A proposed class action lawsuit claims National University Systems, Inc. (NUS), a private nonprofit network of online and brick-and-mortar colleges, and two school affiliates were behind countless unsolicited robocalls made to potential students in violation of the Telephone Consumer Protection Act (TCPA).
According to the complaint, NUS uses third-party lead generators to run telemarketing campaigns designed to persuade potential students into enrolling with affiliated universities like co-defendants Northcentral University, Inc. (NCU) and John F. Kennedy University (JFKU). The calls made by these third parties were allegedly placed using predictive dialer technology capable of simultaneously dialing multiple numbers, transferring answered calls to a live operator, and automatically disconnecting unanswered ones. The suit further explains that these calls were frequently made without the consent of the recipient.
With regard to the lead plaintiff, the case claims the man received several autodialed marketing calls from the defendants in 2019 encouraging him to enroll in NCU or JFKU. The plaintiff claims he informed the defendants during the first call that he was not interested in continuing his education and later requested not to be contacted anymore. The defendants, however, did not oblige, the complaint says.
The plaintiff eventually grew frustrated with the phone calls and decided to play along to discover their source, the lawsuit explains. When the plaintiff answered one of these calls and expressed interest in a psychology major, the complaint continues, he was connected with a screener for the defendants. During the call, the case claims, the plaintiff received a pre-recorded voicemail from a number identified as belonging to NCU even though he “did not provide the third-party agent or Defendants directly with any consent for them to call him using an autodialer or prerecorded message.”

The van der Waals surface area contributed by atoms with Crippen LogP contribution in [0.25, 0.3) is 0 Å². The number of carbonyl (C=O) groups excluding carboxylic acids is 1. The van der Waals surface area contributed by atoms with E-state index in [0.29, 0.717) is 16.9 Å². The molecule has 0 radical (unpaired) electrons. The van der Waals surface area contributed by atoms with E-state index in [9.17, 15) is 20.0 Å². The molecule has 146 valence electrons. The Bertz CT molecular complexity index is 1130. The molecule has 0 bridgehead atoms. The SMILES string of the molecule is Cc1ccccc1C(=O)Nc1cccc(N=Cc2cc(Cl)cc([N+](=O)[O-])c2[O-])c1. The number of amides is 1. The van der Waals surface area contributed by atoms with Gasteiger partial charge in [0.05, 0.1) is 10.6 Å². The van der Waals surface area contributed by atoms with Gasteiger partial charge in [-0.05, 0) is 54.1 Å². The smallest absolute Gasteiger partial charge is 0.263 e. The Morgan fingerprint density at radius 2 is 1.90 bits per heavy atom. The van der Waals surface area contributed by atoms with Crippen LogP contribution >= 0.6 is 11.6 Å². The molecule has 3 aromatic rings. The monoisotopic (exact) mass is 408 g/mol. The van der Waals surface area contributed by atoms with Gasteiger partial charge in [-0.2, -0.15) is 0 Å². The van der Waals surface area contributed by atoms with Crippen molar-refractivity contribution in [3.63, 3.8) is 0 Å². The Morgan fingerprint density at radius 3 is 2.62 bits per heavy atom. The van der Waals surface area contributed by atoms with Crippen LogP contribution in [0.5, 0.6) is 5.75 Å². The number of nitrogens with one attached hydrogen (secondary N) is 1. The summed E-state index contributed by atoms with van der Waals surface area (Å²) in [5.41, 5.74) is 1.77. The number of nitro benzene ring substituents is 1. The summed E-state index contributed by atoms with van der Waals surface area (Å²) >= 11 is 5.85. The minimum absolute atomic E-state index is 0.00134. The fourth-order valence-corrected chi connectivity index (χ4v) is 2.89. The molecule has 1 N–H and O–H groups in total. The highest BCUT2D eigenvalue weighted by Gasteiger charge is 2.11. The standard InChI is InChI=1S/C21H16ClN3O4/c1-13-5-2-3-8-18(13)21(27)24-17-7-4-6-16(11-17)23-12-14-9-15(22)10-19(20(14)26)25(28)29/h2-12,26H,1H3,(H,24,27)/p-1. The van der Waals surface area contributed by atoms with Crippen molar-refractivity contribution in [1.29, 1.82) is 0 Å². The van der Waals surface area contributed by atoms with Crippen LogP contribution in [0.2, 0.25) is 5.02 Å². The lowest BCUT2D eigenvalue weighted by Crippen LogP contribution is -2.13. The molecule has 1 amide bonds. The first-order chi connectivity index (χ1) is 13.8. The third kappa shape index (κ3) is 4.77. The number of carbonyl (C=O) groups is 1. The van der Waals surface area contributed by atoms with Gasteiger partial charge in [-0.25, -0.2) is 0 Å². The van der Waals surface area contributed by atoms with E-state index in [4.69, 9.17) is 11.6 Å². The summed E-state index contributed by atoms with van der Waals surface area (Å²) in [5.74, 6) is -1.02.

The case includes one rather shocking interaction between the plaintiff and an agent of the defendants:
“In one specific instance, [the lead plaintiff] answered the autodialed call to his cell phone and when he was asked about furthering his education replied, ‘Didn’t I tell you I was on the DNC [National Do-Not-Call Registry]?’ The agent replied, ‘F*ck you’ and hung up.”
Under the TCPA, the use of ATDS technology and pre-recorded messages in marketing calls is forbidden without the express written consent of the called party, the case explains. Furthermore, the complaint states that the statute also forbids calling numbers on the DNC without express written consent. The lawsuit claims the plaintiff never consented to receive autodialed calls or pre-recorded messages and that the defendants’ calls were therefore illegal under the TCPA.
The suit seeks to represent everyone in the U.S. who the defendants, or their agents, called using the same dialing system used to contact the plaintiff and/or a pre-recorded voice within four years of the filing of the complaint.